2 – The safeguard systems

In the event of a failure or accident (safeguard systems), these systems ensure that the essential safety functions of the nuclear island, in particular the cooling of the core, the evacuation of heat and the containment of radioactive materials, are maintained.

3 – The auxiliary systems and facilities for the management of fuel and the treatment of waste.

The auxiliary systems perform all the operations that are necessary for the NSSS to run. These for example include the system which takes over from the steam generators to evacuate the residual power when the reactor is shut down.

The fuel management facilities essentially consist of the pool for the interim storage of used fuel, as well as systems for the loading and unloading of new and used fuel.

The facilities for the treatment of effluent and waste allow the liquid and solid effluent generated by the operation of the plant to be purified and/or conditioned, in accordance with environmental criteria or the specifications of interim storage/disposal sites.

The conventional island

The conventional island designates all Electricity Generation Installations (EGIs). This non-nuclear part of the plant does not differ in any way from a conventional thermal power plant (a coal, fuel or gas-fired plant for example).

A conventional island in particular includes a steam turbine with a condenser (to condense the steam into water, then recycle it back to the steam generators), an alternator and a transformer.

1 – The secondary circuit, steam generator and alternator

The cold water from the secondary circuit enters the steam generator, reaches boiling point and exits in the form of steam. A system of baffles and filters separates off the droplets in suspension to obtain a dry steam which is used to turn the turbines at a speed of 1,500 revolutions per minute and drive an alternator generating an alternating electric current at 50 Hz.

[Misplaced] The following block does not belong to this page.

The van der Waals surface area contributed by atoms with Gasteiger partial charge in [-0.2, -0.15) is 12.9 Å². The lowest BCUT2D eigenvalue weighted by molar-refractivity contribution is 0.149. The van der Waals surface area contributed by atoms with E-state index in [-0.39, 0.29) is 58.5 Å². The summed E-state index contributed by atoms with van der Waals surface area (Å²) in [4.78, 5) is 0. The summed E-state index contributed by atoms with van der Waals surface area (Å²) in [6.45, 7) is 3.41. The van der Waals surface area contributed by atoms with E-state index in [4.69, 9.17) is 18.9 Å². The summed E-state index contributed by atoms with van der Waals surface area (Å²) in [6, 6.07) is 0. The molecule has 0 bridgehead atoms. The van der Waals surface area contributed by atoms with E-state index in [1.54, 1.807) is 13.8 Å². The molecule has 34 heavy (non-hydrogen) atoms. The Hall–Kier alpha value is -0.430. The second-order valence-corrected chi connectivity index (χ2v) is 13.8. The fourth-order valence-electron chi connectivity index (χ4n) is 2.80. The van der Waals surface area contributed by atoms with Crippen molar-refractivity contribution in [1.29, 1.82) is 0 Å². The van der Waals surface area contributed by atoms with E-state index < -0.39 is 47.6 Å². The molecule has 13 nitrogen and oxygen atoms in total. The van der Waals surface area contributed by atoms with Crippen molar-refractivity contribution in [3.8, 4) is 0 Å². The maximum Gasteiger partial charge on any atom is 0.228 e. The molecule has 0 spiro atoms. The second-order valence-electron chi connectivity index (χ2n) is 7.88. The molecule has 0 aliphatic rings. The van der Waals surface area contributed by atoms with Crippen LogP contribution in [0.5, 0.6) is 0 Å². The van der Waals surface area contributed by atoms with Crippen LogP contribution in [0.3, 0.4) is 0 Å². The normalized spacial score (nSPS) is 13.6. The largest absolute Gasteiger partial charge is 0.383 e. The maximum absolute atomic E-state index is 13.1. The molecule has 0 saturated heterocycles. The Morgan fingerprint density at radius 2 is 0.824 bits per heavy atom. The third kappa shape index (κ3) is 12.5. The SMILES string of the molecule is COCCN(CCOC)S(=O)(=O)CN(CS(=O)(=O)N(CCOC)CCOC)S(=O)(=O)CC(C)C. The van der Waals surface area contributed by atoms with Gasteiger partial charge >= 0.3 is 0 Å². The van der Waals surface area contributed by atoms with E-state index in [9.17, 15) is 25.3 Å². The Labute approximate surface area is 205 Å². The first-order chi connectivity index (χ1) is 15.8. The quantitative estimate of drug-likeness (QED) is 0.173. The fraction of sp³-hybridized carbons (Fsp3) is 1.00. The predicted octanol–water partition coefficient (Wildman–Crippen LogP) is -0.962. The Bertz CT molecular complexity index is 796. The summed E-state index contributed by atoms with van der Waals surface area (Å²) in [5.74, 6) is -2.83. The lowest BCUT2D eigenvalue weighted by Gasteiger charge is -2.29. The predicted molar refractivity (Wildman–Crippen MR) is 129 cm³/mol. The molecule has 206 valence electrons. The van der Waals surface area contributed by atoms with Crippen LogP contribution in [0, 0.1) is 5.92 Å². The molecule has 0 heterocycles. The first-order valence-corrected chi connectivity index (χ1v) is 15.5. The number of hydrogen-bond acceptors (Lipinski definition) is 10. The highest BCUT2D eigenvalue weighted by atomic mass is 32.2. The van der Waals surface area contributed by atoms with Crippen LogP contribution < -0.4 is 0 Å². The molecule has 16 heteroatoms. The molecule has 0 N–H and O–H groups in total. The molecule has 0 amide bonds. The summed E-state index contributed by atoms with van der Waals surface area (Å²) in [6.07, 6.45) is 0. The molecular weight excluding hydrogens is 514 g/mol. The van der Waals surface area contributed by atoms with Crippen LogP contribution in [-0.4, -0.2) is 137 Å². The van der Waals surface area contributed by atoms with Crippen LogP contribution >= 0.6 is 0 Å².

2 – The transformer

The current generated by the alternator is then sent to a transformer which raises its electrical voltage, allowing it to be transported over the grid by very high voltage electric power lines.

The instrumentation and Command (I&C)

The instrumentation covers all the tools for measurement, surveillance, process control and supervision, and related equipment.

The I&C system of the plant itself meets the specifications imposed by the process, nuclear safety and operating conditions.

    The tools used include:

  • sensors to perform measurements,
  • programmable logic controllers,
  • as well as other centralized means of control and supervision available to operators (control desks, alarms, etc.).

It is made up of:

  • the safety I&C, the purpose of which is to activate and maintain the functions which are important for the safety of the plant: halting of the neutron reaction, cooling of the core, containment, etc. This I&C in particular includes the core surveillance instrumentation.
  • the operational I&C, which performs the other functions (power regulation, operation of auxiliaries, etc.)

Balance of Plant

In addition, the connected equipment – better known as Balance of Plant (BOP) equipment – covers all items of mechanical and electrical equipment not related to the operation of the nuclear island and the turbine:

  • the feedwater intake station and cooling towers of the condenser,
  • administrative buildings,
  • station for the evacuation of generated power, etc.